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Old 02-13-2011, 07:25 PM   #15
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Originally Posted by adlerx View Post
Just so I have this straight. My 99 lapalma has 50 amp service. If, while in my driveway, I plug into a 15amp cord coming from my house, it will have enough power to charge my batteries, maybe run a few lights without problems. I don't want to run the ac, don't have a coffee maker and don't want to run the microwave. If I need any of the high power items, I'll run the gen.
The one thing I dwill run is the furnace. Just wonder how fast that draws the batteries down and if the 15a will keep up or catch up?
Oh dear!, are you in treatment for this malady?

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Old 02-13-2011, 07:46 PM   #16
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If all your going to do is charge your batteries and run your furnace your not going to have a problem - neighbors may not take kindly to RV furnace running in the middle of the night so judicious use of electric furnace might be in order (better to test whether your friends house circuit can handle your electric furnace in the daytime rather than blow his fuse in the middle of the night).

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Old 02-14-2011, 04:11 AM   #17
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Great! Just one more question. Is it necessary to use two plug adapters to go from a 50 amp input to 20 amp? I already bought the two spperate adapters(50a to 30a and 30a to 20a) but would rather just use a single adapter or box if available.
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Old 02-14-2011, 04:39 AM   #18
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As a rule of thumb, divide the battery charge current by 8 and you know that amps the 110 line have to supply.
Like 40 amp charge takes 5 amps on the 110 line.
A (running) furnace takes 5-8 amps from the battery (1 amp 110 volt)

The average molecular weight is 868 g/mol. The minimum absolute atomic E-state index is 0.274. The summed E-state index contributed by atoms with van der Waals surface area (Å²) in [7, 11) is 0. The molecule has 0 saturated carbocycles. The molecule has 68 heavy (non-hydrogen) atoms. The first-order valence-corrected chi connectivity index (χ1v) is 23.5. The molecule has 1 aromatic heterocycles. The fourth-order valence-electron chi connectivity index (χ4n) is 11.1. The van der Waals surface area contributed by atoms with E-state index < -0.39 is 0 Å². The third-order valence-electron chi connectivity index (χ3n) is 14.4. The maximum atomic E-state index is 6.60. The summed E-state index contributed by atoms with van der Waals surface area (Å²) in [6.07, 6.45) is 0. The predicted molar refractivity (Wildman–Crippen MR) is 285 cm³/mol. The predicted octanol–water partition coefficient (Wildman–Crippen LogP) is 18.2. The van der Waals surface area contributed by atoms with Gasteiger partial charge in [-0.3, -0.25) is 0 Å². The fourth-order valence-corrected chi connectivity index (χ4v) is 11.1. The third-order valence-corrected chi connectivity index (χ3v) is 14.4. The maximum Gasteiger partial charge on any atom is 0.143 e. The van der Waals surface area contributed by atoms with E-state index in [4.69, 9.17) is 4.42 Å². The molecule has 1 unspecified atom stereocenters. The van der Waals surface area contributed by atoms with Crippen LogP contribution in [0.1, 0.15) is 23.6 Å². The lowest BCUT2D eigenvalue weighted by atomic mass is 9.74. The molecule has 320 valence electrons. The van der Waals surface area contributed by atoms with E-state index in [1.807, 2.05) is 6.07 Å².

Fridge on 110 takes 1 to 3 amps.
Hope this helps on your math.

And, as a plus, when you draw too much, eighter a fuse pops or your line cord starts smoking. (roll out completly, do not use rolled up)
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Old 02-14-2011, 06:55 AM   #19
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I use the two adapters,50 to 30 30 to 15.Never saw a 50 to 15 but they may be available.If you already have them why spend more money to have something else to store?
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Old 02-14-2011, 07:15 AM   #20
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If you must plug into a 15 amp socket you might look into getting a kill-a-watt. Amazon.com: P3 International P4460 Kill A Watt EZ Electricity Usage Monitor: Home Improvement

Plug it into the desired socket then plug the RV into the Kill-A-Watt and it should tell you how much current your rv is drawing.

One should also take care in where you plug it in. Was the socket installed according to code by an electrician or by "Billy Joe Bob" from down the street. I plugged my RV into a socket in a storage shed and went about my business. A short time later everything quit so I went to check the circuit breaker only to find it had NOT tripped. After looking around I also noticed the light switch in the shed had melted. I replaced the switch and immediately had a 30 amp circuit installed. So just be careful.

Also when calculating amps that a device takes, don't forget to factor in startup surge. a device may run at say 5 amps but it may take considerably more to get it started albeit briefly.

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